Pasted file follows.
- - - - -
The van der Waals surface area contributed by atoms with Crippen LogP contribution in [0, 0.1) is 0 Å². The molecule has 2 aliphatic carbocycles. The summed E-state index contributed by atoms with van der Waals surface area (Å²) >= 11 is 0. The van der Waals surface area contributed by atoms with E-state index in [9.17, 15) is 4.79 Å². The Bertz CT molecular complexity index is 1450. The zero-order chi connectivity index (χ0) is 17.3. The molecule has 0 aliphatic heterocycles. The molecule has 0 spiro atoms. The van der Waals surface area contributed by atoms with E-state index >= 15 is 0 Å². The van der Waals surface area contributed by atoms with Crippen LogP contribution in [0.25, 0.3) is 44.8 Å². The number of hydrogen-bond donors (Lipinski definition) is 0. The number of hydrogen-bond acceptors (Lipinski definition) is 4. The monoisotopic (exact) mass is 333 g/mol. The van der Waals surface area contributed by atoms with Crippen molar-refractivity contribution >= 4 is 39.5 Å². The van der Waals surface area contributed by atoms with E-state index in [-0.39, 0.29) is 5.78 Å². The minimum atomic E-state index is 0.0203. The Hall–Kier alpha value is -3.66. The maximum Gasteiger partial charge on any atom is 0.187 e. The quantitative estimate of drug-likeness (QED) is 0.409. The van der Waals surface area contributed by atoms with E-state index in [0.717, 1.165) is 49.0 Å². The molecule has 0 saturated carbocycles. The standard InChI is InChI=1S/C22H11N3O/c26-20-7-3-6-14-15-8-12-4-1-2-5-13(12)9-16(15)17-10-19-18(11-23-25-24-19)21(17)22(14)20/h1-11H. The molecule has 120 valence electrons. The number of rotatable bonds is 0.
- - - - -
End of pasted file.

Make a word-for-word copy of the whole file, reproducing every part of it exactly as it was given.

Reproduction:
The van der Waals surface area contributed by atoms with Crippen LogP contribution in [0, 0.1) is 0 Å². The molecule has 2 aliphatic carbocycles. The summed E-state index contributed by atoms with van der Waals surface area (Å²) >= 11 is 0. The van der Waals surface area contributed by atoms with E-state index in [9.17, 15) is 4.79 Å². The Bertz CT molecular complexity index is 1450. The zero-order chi connectivity index (χ0) is 17.3. The molecule has 0 aliphatic heterocycles. The molecule has 0 spiro atoms. The van der Waals surface area contributed by atoms with E-state index >= 15 is 0 Å². The van der Waals surface area contributed by atoms with Crippen LogP contribution in [0.25, 0.3) is 44.8 Å². The number of hydrogen-bond donors (Lipinski definition) is 0. The number of hydrogen-bond acceptors (Lipinski definition) is 4. The monoisotopic (exact) mass is 333 g/mol. The van der Waals surface area contributed by atoms with Crippen molar-refractivity contribution >= 4 is 39.5 Å². The van der Waals surface area contributed by atoms with E-state index in [-0.39, 0.29) is 5.78 Å². The minimum atomic E-state index is 0.0203. The Hall–Kier alpha value is -3.66. The maximum Gasteiger partial charge on any atom is 0.187 e. The quantitative estimate of drug-likeness (QED) is 0.409. The van der Waals surface area contributed by atoms with E-state index in [0.717, 1.165) is 49.0 Å². The molecule has 0 saturated carbocycles. The standard InChI is InChI=1S/C22H11N3O/c26-20-7-3-6-14-15-8-12-4-1-2-5-13(12)9-16(15)17-10-19-18(11-23-25-24-19)21(17)22(14)20/h1-11H. The molecule has 120 valence electrons. The number of rotatable bonds is 0.